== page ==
On top of a solid career on the track, Wollert earned all-state twice in volleyball and once in basketball. This past season in volleyball, Wollert had a 39 percent kill percentage, racking up 256 kills in the fall. She rounded out her stat sheet with 67 aces and 57 blocks.
“She was a leader every step of the way this year,” LFL volleyball coach Barb Clark said. “On the court, she led by example – pushing herself each and every play. Georgia also understood that she had to own her mistakes.
“If she missed her serve, she apologized to the team and knew she would get the next pass. She always knew that mistakes had to be in the past, you have to let them go.”
Wollert helped lead the Lady Doggers to the state tournament, where they suffered two losses. LFL posted a record of 27-6 in 2016. They easily handled business against teams from the east side of the state, winning the east regional tournament.
“Georgia was very competitive on the court and she didn’t like it when we played teams that didn’t play very well,” Clark said. “She was always pushing herself to make big plays and not play down to the other team.”
During basketball this past season, Wollert evolved her game to become a dominant force. This was the first year she was strictly a post player. Before the 2016-17 season, Wollert’s main goal was to play lock-down defense and distribute the ball.
Admittedly, Wollert said she was not the best ball-handler or shooter, but moving to the post helped her up her game. During her senior year, Wollert averaged nearly a double double, filling her stat sheet with 10.4 points, 9.4 boards, 1.2 assists and 3.9 steals per game.
Wollert and her teammates again made another trip to the state tournament, winning the consolation championship after suffering an opening-round loss. The Lady Doggers posted a 15-11 record throughout the winter. Despite it being a different sport, the former Lady Dogger continued to keep that competitive attitude.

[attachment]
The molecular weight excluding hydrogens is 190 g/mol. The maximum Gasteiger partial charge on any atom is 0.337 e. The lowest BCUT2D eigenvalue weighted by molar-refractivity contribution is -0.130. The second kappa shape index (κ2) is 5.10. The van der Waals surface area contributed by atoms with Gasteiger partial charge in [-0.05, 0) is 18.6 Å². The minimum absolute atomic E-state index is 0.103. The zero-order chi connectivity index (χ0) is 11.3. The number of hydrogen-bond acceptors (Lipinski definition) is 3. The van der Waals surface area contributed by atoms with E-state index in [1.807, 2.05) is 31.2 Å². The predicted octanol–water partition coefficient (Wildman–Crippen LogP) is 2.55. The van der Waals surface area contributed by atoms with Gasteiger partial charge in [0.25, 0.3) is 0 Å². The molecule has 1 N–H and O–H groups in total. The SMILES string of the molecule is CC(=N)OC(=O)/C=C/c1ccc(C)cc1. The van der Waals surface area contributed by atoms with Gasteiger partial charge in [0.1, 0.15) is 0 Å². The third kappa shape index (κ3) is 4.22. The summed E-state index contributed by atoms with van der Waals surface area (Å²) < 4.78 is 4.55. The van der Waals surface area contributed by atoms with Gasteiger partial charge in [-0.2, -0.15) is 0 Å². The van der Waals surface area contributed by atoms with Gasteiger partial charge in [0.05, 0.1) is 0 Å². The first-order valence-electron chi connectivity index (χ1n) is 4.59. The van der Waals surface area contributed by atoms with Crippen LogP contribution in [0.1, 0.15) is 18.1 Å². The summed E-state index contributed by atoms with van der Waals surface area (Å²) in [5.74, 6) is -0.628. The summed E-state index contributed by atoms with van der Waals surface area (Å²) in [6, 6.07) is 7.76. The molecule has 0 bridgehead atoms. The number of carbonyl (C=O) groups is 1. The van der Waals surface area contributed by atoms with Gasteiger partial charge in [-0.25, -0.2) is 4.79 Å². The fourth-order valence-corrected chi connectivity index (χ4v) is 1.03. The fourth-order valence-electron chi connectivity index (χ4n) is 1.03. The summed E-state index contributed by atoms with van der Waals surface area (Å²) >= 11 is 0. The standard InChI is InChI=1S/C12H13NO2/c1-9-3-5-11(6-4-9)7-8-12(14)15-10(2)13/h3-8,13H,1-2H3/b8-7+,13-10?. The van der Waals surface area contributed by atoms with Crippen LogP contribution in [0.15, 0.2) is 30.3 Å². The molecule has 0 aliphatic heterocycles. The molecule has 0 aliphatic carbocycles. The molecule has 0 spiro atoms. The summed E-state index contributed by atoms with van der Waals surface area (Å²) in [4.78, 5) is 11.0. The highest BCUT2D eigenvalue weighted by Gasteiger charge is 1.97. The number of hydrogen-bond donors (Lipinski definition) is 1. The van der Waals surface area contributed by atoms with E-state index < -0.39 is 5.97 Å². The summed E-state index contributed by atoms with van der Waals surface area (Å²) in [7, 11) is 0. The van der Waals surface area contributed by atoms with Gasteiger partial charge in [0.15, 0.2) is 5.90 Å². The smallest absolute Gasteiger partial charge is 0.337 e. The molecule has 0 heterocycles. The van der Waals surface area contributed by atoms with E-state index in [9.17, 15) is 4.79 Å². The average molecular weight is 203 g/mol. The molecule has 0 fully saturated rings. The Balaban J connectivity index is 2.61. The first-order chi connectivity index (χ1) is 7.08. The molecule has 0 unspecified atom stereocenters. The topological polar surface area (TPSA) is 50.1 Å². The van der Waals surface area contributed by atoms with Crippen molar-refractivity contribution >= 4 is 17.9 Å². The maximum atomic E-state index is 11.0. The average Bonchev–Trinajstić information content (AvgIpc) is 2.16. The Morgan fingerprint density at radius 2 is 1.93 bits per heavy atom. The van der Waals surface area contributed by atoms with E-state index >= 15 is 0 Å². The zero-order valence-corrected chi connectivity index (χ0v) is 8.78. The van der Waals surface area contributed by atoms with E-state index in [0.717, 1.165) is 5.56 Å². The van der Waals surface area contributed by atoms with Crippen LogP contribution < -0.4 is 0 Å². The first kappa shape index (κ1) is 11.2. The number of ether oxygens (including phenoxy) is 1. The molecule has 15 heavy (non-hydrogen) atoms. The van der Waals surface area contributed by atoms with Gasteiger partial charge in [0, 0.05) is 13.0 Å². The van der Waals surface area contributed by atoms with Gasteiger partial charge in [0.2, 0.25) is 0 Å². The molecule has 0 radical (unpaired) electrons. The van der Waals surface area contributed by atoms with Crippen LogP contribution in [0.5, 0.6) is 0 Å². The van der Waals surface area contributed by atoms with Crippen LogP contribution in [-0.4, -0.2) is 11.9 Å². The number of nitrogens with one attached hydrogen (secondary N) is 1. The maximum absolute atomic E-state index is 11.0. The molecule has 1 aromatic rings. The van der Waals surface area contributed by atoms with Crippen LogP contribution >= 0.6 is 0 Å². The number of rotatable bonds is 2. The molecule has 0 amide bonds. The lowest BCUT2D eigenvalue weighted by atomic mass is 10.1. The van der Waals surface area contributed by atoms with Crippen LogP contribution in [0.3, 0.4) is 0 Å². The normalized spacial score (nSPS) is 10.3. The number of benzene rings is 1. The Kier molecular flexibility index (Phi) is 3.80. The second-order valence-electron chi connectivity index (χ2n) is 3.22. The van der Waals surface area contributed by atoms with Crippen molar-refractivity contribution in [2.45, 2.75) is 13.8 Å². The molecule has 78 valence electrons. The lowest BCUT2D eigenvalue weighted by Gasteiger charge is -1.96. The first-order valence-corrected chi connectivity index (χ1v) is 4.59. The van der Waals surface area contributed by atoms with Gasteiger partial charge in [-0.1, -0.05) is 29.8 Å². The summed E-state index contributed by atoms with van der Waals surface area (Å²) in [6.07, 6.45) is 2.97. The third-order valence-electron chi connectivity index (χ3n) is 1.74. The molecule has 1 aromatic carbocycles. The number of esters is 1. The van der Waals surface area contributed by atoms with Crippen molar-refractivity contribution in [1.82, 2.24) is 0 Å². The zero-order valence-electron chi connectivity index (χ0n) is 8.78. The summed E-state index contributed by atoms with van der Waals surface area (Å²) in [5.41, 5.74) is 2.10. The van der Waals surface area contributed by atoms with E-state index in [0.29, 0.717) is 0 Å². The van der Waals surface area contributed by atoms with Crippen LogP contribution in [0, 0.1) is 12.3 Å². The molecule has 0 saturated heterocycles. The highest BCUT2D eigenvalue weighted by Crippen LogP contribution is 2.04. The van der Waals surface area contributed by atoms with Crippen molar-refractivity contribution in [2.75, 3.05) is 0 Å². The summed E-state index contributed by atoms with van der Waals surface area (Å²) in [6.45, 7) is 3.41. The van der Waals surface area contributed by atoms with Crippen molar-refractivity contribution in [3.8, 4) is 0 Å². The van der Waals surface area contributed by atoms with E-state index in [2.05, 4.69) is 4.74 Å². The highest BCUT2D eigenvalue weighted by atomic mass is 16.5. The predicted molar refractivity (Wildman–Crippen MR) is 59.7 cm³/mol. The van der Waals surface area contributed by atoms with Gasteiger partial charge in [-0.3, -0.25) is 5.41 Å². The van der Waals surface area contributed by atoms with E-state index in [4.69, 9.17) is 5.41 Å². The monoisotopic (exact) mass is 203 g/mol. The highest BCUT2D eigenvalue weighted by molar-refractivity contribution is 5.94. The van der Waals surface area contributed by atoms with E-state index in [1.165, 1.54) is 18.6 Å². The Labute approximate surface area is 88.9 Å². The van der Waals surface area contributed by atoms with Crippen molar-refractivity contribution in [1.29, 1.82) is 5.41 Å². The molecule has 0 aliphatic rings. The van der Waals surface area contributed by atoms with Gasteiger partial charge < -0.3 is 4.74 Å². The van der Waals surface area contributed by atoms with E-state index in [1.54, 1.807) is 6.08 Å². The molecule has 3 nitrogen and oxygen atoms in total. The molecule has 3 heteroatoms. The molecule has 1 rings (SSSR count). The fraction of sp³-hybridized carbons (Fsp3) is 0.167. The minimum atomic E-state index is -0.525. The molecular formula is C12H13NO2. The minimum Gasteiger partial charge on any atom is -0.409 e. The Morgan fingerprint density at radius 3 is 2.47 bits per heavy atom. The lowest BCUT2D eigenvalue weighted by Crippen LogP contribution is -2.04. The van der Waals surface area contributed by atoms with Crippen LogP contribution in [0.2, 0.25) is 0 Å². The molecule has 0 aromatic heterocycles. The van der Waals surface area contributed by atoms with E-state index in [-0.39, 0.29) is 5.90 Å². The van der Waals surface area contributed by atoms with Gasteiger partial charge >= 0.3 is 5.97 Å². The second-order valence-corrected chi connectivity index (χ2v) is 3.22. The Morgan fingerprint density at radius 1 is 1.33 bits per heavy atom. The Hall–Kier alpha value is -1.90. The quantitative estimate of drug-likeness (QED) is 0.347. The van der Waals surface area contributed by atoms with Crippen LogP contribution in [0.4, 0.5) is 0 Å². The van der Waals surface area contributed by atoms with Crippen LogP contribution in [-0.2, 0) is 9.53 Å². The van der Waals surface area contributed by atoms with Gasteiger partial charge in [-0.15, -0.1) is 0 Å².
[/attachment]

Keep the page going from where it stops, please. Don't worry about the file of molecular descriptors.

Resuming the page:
“Whether you’re 20 points behind or five points behind, it never sat well with me to just give up,” Wollert said.
Now that her time at LFL is over, Wollert is on to the next chapter of her athletic and academic career. She is set to be a walk-on for the University of Wyoming’s track team and major in design, merchandising and textiles with a minor in interior design.
After talking with the UW coach, she is expecting to train in the 100 and 400-meter hurdles and high jump, with the possibility of being a heptathlon athlete.
“I’d be the first to tell you that I’m not a top-class athlete in one specific event, I kind of spread out my athleticism throughout a lot of different events,” Wollert said. “If I can enjoy so many sports and be good at them all at the same time, it’s really a blessing.”
Wollert, whose older sister, Candice, ran at UW, is going to receive workouts to do throughout the summer to get ready for track at the collegiate level. She knows that she is not going in as the best athlete on the team.
“Right off the bat, I’m not going to be as good as a lot of the athletes there,” Wollert said. “I may not be as good as them – yet… As long as you go in there humble, but at the same time hungry, it’s going to work out just fine.”